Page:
A New Hot Button: Consciousness-Driven Evolution

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Science is meant to be the opposite of a belief system. No one underlined this point more securely than Charles Darwin, who devised a theory of evolution that defied the strongest belief of his time, the all but universal belief in the bible version of the origins of man. The fossil record supported a notion contrary to the Bible, that creation was a process, not a single event dictated by a divine Creator. Despite a century and a half of proof that Darwin was right, taking God out of evolution still sticks in the throat of many people.

Pollsters find, to the dismay of trained scientists, that God remains in play for many when it comes to our origins. For example, a 2013 Pew Research poll found that one-third of respondents believe that human beings have always existed in their present form. When broken down by religion, this anti-Darwin, pro-Bible view is held by 64% of white evangelical Protestants and 50% of black Protestants broken down by political party, only 43% of Republicans believe that human beings evolved over time versus 67% of Democrats and 65% of independents. Continue reading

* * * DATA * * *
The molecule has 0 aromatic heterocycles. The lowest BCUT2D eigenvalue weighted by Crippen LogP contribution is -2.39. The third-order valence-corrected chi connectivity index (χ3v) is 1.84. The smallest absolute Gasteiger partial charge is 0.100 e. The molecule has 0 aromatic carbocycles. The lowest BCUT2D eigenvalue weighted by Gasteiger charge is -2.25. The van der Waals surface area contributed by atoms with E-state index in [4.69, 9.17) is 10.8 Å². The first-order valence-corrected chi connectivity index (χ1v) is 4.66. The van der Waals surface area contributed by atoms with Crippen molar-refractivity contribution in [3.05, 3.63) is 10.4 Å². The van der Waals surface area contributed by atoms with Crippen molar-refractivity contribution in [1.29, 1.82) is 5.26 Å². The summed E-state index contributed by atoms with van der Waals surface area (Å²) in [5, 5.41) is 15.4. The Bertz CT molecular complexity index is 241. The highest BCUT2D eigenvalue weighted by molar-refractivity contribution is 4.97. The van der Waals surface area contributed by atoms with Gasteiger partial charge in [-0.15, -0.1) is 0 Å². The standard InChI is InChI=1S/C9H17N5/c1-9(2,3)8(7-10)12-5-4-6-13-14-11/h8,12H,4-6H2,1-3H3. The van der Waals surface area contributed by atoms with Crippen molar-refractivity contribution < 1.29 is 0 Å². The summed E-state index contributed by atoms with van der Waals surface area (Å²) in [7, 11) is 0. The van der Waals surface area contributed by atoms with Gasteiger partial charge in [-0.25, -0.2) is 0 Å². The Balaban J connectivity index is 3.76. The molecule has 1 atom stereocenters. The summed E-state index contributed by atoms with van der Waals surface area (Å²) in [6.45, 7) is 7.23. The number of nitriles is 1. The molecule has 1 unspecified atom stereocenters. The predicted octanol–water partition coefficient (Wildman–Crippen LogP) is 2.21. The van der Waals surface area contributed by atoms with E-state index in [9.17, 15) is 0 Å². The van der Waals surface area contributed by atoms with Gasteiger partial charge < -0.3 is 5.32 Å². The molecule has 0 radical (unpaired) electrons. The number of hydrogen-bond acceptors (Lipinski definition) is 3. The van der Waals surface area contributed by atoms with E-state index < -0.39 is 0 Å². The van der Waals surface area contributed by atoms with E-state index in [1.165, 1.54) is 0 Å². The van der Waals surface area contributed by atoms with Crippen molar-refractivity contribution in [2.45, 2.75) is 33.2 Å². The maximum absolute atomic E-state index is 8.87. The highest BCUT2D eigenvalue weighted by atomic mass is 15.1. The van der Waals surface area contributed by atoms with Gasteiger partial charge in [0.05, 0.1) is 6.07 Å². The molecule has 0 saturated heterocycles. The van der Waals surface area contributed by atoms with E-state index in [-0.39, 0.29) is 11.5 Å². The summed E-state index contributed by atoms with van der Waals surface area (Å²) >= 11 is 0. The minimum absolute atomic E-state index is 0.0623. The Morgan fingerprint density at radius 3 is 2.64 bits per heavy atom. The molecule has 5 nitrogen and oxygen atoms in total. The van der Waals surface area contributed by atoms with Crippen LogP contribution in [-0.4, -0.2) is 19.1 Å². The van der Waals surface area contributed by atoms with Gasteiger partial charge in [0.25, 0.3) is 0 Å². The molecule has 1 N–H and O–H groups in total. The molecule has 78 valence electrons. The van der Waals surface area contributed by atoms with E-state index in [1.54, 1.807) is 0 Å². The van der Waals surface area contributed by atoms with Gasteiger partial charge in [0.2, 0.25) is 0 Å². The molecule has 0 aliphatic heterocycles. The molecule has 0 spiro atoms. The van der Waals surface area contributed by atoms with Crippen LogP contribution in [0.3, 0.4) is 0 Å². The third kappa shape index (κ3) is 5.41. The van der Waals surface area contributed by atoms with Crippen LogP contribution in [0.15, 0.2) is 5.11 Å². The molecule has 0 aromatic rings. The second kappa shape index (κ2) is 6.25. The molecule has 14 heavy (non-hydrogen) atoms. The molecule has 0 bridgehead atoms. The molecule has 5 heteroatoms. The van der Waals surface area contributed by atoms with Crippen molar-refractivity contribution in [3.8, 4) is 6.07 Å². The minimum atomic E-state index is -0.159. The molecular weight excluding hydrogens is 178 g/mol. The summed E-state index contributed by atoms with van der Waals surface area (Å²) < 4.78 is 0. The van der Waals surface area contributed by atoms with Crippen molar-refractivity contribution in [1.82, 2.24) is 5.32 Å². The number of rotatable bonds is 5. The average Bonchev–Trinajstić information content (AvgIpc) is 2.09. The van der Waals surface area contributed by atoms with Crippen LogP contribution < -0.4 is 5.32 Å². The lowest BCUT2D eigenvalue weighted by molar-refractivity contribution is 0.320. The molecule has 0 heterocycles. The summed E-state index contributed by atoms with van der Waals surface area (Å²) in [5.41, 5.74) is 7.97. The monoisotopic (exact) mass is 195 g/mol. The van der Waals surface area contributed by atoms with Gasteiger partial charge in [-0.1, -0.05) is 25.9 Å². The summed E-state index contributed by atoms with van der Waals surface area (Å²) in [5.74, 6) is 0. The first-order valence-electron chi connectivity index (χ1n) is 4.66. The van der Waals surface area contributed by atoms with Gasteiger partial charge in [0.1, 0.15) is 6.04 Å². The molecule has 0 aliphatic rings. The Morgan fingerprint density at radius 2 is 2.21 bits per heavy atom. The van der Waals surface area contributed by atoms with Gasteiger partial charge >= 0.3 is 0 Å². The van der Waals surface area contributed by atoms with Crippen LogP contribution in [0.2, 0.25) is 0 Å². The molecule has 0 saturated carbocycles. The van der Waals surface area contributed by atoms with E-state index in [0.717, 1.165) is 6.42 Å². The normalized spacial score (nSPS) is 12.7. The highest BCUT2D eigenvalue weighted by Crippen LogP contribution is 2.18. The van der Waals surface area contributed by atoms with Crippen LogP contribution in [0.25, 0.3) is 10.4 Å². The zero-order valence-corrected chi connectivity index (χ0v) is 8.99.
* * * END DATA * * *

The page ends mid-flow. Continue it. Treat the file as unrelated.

Angelina Jolie Got a Double Mastectomy – Should You? 10 Alternative Preventive Measures.

Angelina Jolie arrivingSo, Angelina Jolie got a double mastectomy as a preventative measure, in order to reduce her risk of breast cancer.

Should you do the same?

Angelina apparently had a particularly strong genetic tendency as well as a strong family history. Angelina made a brave choice that may have been the best one for her, but it is worth careful consideration around whether this preemptive strike is the right choice for any woman who carries the BRCA1 gene.

Genetic risk is real, but epigenetics has the potential to trump genetic risk. Epigenetics literally means “on top of genetics.” Epigenetic “tags” sit on top of our genes and turn them on and off. These tags are influenced by our experiences and environment. What we eat, how much stress we undergo, and what toxins we’re exposed to can all alter our genes. We are not at the mercy of our genes as much as they are at the mercy of our diet and lifestyle choices.

Here’s an example that should strike hope into our very souls: Dr. Dean Ornish has conducted research that found a vegan diet caused more than 500 genes to change in only three months. How? Epigenetic tags turned on genes that prevent disease and turned off genes that cause a variety of illnesses, including breast cancer, heart disease, prostate cancer, and other illnesses.

I think the term “Holistic Medicine” has been used so much that it has almost lost it’s meaning. What might be a better term is “Context-Driven Medicine.” Our bodies—our hormones, organs, tissues and systems—do not act in a vacuum. They respond to our environment and thoughts. Thought creates biology. So does environment. When we are afraid, our chemistry changes. When we inhale pollutants, our